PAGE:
Curiosity sends its first panoramic color photo of Mars
Aug 10, Pasadena: The U.S. space agency, NASA, has released the first color image transmitted by the mars rover Curiosity. This color photo can appreciate more clearly the Sharp Mountain, a mountain of 5.km height on which the machine will do its exploration.
After eight months of space travel and two days succeeding landing on Mars, Curiosity finally sends its first color image showing the north wall and the crater rim of Gale where the famous Mount Sharp. A first shot to score a long series of images to be as revealing as each other in the coming months.
Mount Sharp, stands at the center of the vast, ancient impact crater and several miles from where Curiosity touched down at the end of an eight-month voyage across 352 million mile (566 million km) of space.
The Mars Hand Lens Imager (Mahli) attached to the end of the rover’s mechanical arm will soon be providing images with much higher resolution, up to 13.9 microns per pixel. Clarity that will appreciate the fine details and to conclude whether microbial life could have or may exist on this planet closest to Earth.
“It’s very exciting to think about getting there, but it is quite a ways away,” said mission scientist Dawn Sumner of the University of California, Davis.
Though it’s the sharpest view yet of the landing site, the panorama was stitched together from thumbnails while scientists waited for better quality pictures to be downloaded.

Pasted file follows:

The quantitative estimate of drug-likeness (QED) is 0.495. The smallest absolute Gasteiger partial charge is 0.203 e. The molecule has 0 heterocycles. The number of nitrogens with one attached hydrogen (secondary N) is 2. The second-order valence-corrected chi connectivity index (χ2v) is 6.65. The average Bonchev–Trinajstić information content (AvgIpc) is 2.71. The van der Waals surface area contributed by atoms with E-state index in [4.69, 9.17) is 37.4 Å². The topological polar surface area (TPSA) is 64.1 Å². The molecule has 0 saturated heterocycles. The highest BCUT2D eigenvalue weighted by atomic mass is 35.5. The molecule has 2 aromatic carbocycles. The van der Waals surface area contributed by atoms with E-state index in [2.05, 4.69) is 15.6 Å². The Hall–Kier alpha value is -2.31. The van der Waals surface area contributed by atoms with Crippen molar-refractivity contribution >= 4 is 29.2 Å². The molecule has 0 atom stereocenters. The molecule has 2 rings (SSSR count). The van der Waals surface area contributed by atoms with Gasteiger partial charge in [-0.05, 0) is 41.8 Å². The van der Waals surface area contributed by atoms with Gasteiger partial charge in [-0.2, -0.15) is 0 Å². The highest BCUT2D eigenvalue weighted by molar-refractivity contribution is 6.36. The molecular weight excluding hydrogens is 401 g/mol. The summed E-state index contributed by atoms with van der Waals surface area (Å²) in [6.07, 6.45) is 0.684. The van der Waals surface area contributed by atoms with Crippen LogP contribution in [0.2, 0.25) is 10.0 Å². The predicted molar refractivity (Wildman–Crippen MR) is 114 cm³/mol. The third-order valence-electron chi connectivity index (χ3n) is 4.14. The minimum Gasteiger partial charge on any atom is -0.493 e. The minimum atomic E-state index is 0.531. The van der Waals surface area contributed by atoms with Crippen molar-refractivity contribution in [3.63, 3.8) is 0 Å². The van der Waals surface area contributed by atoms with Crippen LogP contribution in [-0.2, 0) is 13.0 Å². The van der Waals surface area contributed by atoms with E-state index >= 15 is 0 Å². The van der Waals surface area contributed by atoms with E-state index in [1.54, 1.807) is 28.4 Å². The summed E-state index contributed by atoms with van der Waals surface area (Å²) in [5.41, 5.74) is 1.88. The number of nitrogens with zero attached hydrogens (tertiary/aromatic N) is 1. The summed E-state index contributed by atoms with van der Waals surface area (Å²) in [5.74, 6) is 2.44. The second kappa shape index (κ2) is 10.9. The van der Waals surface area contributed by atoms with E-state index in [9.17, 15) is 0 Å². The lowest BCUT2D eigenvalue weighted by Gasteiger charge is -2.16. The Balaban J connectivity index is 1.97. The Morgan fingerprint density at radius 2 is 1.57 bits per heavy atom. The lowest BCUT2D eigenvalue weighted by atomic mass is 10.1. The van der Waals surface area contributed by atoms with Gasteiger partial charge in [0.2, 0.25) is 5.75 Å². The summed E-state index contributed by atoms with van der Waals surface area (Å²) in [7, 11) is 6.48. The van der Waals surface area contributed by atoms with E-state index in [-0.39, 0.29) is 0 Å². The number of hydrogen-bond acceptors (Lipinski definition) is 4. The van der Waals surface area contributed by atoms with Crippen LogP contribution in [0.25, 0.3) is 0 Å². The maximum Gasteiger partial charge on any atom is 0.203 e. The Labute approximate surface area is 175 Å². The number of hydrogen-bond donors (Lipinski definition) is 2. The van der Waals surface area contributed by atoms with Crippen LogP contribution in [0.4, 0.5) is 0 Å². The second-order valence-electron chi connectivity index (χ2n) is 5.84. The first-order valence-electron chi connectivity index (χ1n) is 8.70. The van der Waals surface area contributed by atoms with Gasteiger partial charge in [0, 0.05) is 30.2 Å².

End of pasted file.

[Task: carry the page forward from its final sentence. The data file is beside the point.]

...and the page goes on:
Since safely landing Sunday night, Curiosity has dazzled scientists with peeks of its new home that at first glance seems similar to California’s Mojave Desert. The initial pictures were fuzzy and black-and-white.
Earlier this week, the rover raised its mast containing high-definition and navigation cameras that have provided better views.
“It’s beautiful just to finally see the colors in the terrain,” said Jim Bell of Arizona State University, who is part of the mission.
Curiosity “continues to behave basically flawlessly,” said mission manager Mike Watkins of the NASA Propulsion Laboratory, which manages the $2.5 billion mission.
Over the weekend, the rover will take a break so its computers can get a software upgrade in a process similar to a laptop having periodic updates to its operating systems. The upgrade will take several days. Data download will continue during that time, but the rover won’t be doing anything new.
During its two-year mission, the roaming laboratory will analyze rocks and soil in search of the chemical building blocks of life, and determine whether there were habitable conditions where microbes could thrive. As high-tech as Curiosity is, it can’t directly look for past or present life; future missions would be needed to answer that question.
The $2.5 billion Curiosity project, formally named the Mars Science Laboratory, is NASA’s first astrobiology mission since the Viking probes of the 1970s and is touted as the first fully equipped mobile geochemistry lab ever sent to a distant world.
News Gathered by India News
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